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Oct 3, 2014 2 min read

Fall Cookbooks, Bay Area Edition by Pete Mulvihill

Fall Cookbooks, Bay Area Edition by Pete Mulvihill
Table of Contents

Here’s another Bay Area edition of the Bookworm with two fresh books from local chefs and authors.

Don’t forget: the books mentioned below are available at 20 percent off for tablehopper readers for two weeks following this mention at Green Apple Books—simply use the code “tablehopper” at checkout (either at the store or online) for your discount.

Tacolicious: Festive Recipes for Tacos, Snacks, Cocktails, and More Sara Deseran

First up is Tacolicious by food writer extraordinaire Sara Deseran (Ten Speed Press). And I emphasize her writing chops before her ownership stake in Tacolicious, as so many cookbooks are not well written. But Tacolicious (the book) has a real sense of story, warmth, and charm. It’s full of lessons learned from the opening of three Tacolicious locations, plus recipes, of course, and an assortment of sidebars, tips, and tales.

You can use the book as seriously as you want—toast your own recado spice mix, for example. Or just use the foolproof margarita recipes as a launching point for creativity. The book includes a variety of easy recipes for the home cook: snacks, drinks, and, of course, plenty of tacos. There’s even a “Cliff’s Notes” section on tequila. And it’s priced to sell: just $22 in a lovely package.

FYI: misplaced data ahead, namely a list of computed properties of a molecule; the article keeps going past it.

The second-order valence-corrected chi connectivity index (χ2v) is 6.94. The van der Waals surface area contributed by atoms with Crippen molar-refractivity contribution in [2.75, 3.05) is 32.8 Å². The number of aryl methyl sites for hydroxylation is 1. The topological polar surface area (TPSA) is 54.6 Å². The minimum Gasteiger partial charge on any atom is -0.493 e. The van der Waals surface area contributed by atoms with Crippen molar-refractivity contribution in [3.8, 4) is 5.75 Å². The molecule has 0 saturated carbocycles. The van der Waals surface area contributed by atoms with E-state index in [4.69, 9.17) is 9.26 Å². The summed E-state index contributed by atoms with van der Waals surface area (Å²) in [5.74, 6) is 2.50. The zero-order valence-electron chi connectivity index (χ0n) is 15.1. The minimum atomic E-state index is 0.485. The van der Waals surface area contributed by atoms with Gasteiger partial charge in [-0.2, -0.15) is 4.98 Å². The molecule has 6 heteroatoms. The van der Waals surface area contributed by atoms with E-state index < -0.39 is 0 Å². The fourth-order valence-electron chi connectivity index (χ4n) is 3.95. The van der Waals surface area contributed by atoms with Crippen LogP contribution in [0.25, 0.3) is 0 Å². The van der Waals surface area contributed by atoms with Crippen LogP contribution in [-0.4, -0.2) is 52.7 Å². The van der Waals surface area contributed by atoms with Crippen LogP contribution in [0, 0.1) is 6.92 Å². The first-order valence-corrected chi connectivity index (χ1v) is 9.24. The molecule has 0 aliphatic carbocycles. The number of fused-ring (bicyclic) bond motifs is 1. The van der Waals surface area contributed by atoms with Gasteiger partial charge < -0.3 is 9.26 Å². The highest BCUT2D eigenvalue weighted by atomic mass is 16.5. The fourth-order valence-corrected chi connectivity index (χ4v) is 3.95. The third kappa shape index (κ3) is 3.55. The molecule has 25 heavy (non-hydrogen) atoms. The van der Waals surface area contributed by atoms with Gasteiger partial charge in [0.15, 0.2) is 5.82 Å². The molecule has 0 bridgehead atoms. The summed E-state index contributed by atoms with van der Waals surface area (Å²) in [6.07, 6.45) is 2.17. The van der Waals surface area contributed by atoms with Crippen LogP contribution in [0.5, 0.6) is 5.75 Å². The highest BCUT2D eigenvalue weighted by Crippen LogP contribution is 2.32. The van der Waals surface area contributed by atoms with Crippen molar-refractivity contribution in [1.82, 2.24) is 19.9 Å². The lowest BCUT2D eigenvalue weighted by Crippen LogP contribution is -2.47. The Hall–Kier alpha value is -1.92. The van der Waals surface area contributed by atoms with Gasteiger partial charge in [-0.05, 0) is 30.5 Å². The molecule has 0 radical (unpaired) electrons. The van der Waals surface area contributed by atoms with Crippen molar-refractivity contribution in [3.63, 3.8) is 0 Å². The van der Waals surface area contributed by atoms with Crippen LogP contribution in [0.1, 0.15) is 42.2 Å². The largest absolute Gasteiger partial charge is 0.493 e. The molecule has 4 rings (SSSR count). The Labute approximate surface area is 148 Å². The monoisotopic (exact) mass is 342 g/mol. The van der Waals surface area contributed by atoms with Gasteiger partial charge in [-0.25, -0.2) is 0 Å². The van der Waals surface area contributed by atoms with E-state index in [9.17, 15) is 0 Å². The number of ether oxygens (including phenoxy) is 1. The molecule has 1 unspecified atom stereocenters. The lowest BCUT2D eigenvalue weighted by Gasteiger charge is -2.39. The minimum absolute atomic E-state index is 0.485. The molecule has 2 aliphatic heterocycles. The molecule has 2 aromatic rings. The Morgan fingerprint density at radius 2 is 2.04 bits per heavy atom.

French Roots: Two Cooks, Two Countries, and the Beautiful Food Along the Way

French Roots: Two Cooks, Two Countries, and the Beautiful Food Along the Way

Jean-Pierre Moullé and Denise Lurton Moullé

Next up, French Roots by Jean-Pierre Moullé and Denise Lurton Moullé (also Ten Speed Press).

Let’s start with pedigree: until he retired in 2012, Jean-Pierre Moullé was the executive chef at Chez Panisse, where he began working in 1975. Denise Lurton Moullé hails from a renowned winemaking family in Bordeaux. So the good life is the starting point for this very personal book of recipes and stories. They risk coming across as too “too,” but their earnestness, honesty, and pure joie de vivre can’t be faked and may just inspire you to make that leg of veal with porcini mushrooms. Winter is nigh, after all.

There are distinct sections in the book covering “French family life,” “Berkeley in the Seventies,” “Back to Bourdeuax,” etc. So there’s a nice variety of recipes, both traditional French and French-Californian (à la Chez Panisse). The recipes range in difficulty, but any home cook with patience can follow them; they’re clear. And there are tales of that famous restaurant, stories of French Sunday lunch (epic), and sidebars on topics like the joys and challenges of beekeeping or finding the balance in making ice cream.

If you need some inspiration, or just want to France out on your couch, French Roots is sure to please. As with everything Ten Speed does these days, the “package” is beautiful—photography, layout, and an elegant cover. All for $35.

Thanks for reading.

Green Apple has recently opened a second location in the Inner Sunset (on 9th Avenue at Lincoln): Green Apple Books on the Park. We’ve shacked up with Le Video; they’ve moved upstairs and preserved their collection of 100,000 movies. We remodeled the ground floor to offer 25,000 new and used books in all subject areas (including cookbooks, of course!). The kids section is especially vibrant, and the space was designed for events, so expect literary hootenannies on a regular basis. Drop by while the place still smells like fresh-cut pine.

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